Contrary to the beliefs of the mystics, hippies, druids and pagans stationed outside the ruins of Chichen Itza in Mexico, the Maya had no apocalyptic myths and believed the end of the cycle merely brought a time of transition.
2012 ushered in huge changes to the digital marketing stratosphere, with social, mobile and search capabilities re-defined permanently. We may not have seen an apocalypse last year, but the Mayan prophesies can certainly be credited for predicting a huge change in tides.
What changed in 2012?
The digital marketing world has little time for reflection or looking back, but as the old adage goes, to understand your future you must understand your past, and a little look at what changed in 2012 can help marketing teams the world over prepare for a busy January, when budgets are being discussed and altered to meet the new challenges ahead.
Econsultancy’s inaugural ‘State of Digital Marketing in Australia‘ study revealed that the digital environment was becoming increasingly healthy, although Aussie firms still risk losing out to international competition if they fail to fully take the plunge.
One-third of the average marketing budget was attributed to online disciplines in 2011, which increased by an average of 26 per cent in 2012 and is expected to grow further in the new year. Email marketing and search engine optimisation garnered the lion’s share of attention in the digital realm, although there was an increased impetus on emerging channels in 2012, such as social media and online video.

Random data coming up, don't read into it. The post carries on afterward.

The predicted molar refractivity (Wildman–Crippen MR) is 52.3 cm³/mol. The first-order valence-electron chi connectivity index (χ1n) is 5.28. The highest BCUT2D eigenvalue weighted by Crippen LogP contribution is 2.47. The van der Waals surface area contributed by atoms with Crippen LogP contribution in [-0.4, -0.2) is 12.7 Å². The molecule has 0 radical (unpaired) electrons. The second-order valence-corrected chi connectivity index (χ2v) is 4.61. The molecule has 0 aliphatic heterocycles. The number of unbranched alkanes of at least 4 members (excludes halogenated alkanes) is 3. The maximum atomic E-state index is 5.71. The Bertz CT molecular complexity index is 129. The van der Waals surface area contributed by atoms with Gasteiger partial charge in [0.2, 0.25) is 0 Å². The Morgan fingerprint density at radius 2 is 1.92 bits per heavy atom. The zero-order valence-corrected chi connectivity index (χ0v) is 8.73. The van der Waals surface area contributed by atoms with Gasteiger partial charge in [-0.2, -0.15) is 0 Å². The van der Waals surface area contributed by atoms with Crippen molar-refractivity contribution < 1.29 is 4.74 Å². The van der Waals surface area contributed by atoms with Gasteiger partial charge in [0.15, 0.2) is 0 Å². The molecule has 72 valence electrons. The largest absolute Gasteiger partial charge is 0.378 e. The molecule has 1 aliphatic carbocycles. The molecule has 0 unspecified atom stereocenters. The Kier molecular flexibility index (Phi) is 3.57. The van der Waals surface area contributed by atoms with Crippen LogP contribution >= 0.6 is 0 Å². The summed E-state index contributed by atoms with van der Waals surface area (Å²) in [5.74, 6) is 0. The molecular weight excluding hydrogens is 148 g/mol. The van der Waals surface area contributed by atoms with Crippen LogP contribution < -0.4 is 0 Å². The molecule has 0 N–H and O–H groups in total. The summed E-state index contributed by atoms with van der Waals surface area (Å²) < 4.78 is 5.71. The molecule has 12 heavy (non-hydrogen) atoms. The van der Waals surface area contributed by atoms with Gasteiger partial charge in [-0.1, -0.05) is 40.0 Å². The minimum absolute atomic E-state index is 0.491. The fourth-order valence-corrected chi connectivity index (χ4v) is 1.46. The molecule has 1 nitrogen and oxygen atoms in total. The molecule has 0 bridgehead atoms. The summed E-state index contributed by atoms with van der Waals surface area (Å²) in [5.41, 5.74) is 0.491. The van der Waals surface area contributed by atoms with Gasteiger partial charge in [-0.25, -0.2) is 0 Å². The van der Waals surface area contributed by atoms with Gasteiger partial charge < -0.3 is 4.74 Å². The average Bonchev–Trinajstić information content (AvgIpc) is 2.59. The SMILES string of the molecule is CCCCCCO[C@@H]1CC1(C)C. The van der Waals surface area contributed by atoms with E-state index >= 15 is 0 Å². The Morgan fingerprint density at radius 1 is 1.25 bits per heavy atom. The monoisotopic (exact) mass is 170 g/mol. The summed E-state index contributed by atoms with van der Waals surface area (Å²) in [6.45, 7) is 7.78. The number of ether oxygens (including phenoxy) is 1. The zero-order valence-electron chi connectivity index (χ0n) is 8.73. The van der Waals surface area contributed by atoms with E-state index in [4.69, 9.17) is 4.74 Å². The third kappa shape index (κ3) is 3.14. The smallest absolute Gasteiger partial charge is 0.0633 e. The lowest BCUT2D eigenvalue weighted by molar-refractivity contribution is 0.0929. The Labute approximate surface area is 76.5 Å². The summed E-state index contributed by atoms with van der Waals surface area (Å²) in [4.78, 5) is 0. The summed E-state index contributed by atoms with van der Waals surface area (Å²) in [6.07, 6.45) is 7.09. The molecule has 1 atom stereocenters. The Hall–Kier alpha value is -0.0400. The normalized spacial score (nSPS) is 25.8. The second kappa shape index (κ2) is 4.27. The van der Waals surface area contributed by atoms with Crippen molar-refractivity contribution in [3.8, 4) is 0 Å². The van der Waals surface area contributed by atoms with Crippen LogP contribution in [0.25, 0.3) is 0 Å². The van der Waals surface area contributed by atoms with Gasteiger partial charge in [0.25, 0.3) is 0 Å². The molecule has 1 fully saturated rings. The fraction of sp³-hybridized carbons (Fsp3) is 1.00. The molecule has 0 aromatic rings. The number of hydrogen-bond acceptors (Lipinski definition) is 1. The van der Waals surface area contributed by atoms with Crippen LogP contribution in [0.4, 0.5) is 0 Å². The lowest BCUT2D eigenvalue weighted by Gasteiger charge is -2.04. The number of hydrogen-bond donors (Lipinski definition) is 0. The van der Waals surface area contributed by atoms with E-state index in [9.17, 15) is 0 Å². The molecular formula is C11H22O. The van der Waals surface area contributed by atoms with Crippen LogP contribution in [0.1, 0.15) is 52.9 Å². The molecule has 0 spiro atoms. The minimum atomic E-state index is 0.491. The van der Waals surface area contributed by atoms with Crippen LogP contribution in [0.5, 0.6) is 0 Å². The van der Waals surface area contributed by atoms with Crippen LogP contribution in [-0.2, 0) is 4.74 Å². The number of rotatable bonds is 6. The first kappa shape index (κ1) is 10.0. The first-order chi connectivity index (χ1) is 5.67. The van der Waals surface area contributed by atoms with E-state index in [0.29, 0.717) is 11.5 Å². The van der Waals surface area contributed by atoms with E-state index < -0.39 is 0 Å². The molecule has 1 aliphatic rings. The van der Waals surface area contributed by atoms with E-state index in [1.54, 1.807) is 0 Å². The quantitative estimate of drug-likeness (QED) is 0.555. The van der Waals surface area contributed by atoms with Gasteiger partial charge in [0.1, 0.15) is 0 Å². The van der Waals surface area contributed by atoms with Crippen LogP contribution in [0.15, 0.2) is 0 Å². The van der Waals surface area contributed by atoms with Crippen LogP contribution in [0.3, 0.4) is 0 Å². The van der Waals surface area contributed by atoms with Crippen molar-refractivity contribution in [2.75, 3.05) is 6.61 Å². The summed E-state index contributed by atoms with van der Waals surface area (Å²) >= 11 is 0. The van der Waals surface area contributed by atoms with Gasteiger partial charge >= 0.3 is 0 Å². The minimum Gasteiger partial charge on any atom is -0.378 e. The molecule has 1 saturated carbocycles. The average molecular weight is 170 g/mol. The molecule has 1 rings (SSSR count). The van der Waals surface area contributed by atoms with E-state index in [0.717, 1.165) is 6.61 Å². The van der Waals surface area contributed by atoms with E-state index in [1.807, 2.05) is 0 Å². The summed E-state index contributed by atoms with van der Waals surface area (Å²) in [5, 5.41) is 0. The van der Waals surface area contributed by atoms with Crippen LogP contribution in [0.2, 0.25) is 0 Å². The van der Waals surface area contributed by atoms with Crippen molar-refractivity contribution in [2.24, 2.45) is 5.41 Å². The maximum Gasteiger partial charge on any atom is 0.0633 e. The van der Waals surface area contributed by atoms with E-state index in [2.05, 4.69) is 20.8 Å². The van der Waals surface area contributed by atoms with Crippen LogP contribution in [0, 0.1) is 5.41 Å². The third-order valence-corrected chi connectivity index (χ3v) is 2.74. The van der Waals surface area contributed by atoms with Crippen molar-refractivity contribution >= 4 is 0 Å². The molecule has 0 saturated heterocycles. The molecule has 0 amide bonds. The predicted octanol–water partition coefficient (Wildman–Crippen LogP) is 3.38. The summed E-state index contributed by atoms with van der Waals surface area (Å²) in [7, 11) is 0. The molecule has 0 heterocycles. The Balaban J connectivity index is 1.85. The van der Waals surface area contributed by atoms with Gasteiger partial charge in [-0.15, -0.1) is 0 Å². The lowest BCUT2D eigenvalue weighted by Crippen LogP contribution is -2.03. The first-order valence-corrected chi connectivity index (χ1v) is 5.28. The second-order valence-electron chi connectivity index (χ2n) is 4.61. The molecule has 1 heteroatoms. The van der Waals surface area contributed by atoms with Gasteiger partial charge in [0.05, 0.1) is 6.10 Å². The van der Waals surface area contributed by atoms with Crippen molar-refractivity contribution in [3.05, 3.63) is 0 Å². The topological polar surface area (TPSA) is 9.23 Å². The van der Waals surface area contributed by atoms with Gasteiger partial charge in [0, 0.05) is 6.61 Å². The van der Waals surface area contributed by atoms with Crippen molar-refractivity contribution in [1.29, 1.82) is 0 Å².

Rob Eleveld, CEO of Optify, told Forbes there had been a swathe of change in the digital marketing arena last year. “We saw the addition of social content on search engine results pages, multiple IPOs in the digital marketing ecosystem, an increase in Google’s search dominance and a heavy reliance on digital marketing tools and agencies to support companies’ marketing efforts,” he said.
Moving into 2013
Moving into 2013 you can expect a consolidation of new platforms as multi channel marketing becomes the new buzz word in the industry. Rather than placing their chips companies will be expected to spread their efforts evenly across a number of emerging marketing channels, while at the same time keeping their company focus consistent.
These changes will occur as the mobile revolution ensues, and companies should be prepared to be more intelligent with how they market as the availability of data increases. Marketing campaigns of the future will be completely consumer-centric, based not on what you know, but on who you know.